Students and entrepreneurs headed to the Harvard Business School this weekend for “Cyberposium: 17, Sky’s the Limit?,” packing into rooms of Aldrich Hall to hear from industry leaders about the state of the booming tech industry.
The Business School’s TechMedia Club organized the seventeenth annual tech conference, the largest in the world held at a business school. This year, panelists focused on the industry’s prosperity and the field’s increasingly quantitative bend.
When discussing the industry’s growth trajectory, speakers emphasized that the technology field has undergone “a revolution, not an evolution.”
“There was no such thing as an ‘App Store’ four years ago,” Jim Cox of Microsoft said during the “Mobile Gaming” panel.
“Mobile Gaming” panelists included top dogs in the industry such as Chris Gibbs, EA Mobile executive producers, and Justin Cinicolo, a general manager at Zynga, which has designed prominent Facebook games such as FarmVille.
Gibbs, Cinicolo, and others discussed how mobile devices, such as smartphones and tablet computers, have pushed companies to cater to the general public, an audience to which the gaming industry was once unaccustomed.
“The word ‘gamer’ is now defunct,” Cox said. “It used to be the group of hard-core guys taking head shots in Halo. Now the gamer is all of us.”
But, while the mobile games industry is becoming bigger and more profitable, the mobile platform does have some limitations, panelists said.
This platform limits designers in game complexity. In addition, mobile gaming also tends to be less social, putting the industry at a cross current with the growing tide of social media, as Harlan Crystal, CTO and co-founder of game developer Pocket Gems, pointed out.
Later in the day, “eBooks: From Print to Digital,” focused on how the publishing industry has made the transition to digital print.
The questions posed by the moderator and the students in attendance drove the conversation predominantly toward electronic textbooks and their role in the student book market.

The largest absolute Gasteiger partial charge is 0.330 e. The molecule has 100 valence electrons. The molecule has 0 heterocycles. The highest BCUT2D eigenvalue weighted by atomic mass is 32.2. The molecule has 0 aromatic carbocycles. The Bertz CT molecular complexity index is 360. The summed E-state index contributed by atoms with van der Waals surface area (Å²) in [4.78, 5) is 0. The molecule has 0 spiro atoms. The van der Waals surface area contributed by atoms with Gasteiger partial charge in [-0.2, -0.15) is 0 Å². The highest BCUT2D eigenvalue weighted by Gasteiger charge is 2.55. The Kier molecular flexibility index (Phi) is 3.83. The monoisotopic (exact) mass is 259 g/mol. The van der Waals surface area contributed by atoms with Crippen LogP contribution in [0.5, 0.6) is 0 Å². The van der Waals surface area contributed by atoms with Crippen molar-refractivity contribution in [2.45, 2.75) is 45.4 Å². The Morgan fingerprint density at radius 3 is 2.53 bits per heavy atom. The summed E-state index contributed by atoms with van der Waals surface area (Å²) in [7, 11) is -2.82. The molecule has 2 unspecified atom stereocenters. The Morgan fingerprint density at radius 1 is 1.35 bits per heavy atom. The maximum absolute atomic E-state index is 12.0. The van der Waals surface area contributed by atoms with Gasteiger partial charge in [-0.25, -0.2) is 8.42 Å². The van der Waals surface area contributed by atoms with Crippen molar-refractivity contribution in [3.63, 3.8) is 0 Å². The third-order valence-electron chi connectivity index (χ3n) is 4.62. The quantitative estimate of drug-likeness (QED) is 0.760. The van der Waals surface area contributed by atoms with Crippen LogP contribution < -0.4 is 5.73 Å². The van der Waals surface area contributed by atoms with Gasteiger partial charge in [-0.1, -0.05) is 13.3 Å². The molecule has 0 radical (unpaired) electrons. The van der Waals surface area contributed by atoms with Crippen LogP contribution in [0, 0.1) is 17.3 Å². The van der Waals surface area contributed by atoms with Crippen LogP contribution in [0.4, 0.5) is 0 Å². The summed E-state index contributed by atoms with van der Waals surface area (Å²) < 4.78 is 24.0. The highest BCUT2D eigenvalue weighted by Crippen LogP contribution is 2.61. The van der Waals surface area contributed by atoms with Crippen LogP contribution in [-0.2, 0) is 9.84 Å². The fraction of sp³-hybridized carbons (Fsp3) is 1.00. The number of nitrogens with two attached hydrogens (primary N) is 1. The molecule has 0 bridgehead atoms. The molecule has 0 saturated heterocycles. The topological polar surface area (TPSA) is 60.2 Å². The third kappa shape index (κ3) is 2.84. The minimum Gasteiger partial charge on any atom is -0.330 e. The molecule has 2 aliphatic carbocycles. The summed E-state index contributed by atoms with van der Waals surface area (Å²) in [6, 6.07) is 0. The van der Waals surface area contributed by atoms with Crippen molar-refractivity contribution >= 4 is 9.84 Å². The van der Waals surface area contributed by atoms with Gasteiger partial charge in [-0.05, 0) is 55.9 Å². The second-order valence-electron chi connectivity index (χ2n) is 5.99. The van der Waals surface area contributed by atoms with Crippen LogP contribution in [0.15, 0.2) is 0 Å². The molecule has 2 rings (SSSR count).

“Spending $500 every semester on text books that you only read a few chapters of, I do not like it,” said one student in attendance, who raised her hand and stood up to make this remark in the middle of the panel.
Nathan Schultz, vice-president at Chegg, a digital book distributor, emphasized the need for publishers to adapt to the demands of students as they begin to push for more specialized content that may only be book excerpts instead of entire tomes.
Many panelists agreed on the vast potential for digital print to maximize the reading experience beyond words on a page.
Peter Coffee, vice-president and head of platform research at marketing company salesforce.com, said that though the popularity of the digital books has increased, the books would be even more successful if digital publishers moved away from models established by print publishers.
“At some point, you have to re-think instead of merely refining, and that’s what I hope will happen to the idea of what we used to call a ‘book,’” Coffee said.
“When I highlight a Kindle book, I can go to my Kindle account on the Web and I can review all of those highlights —or search them—or expand the context around any one of them—or make them public,” Coffee added in an email. “This is a lot more than merely changing the medium of expression; it creates new and valuable forms of expression, or rather it hugely lowers the cost of those forms—to the point that many more people will use them.”
While the prevalence of technology underlaid many of the classroom discussions, those in attendance illustrated the trend well, as students and entrepreneurs texted, tweeted, and browsed the Internet on pocket devices throughout the day.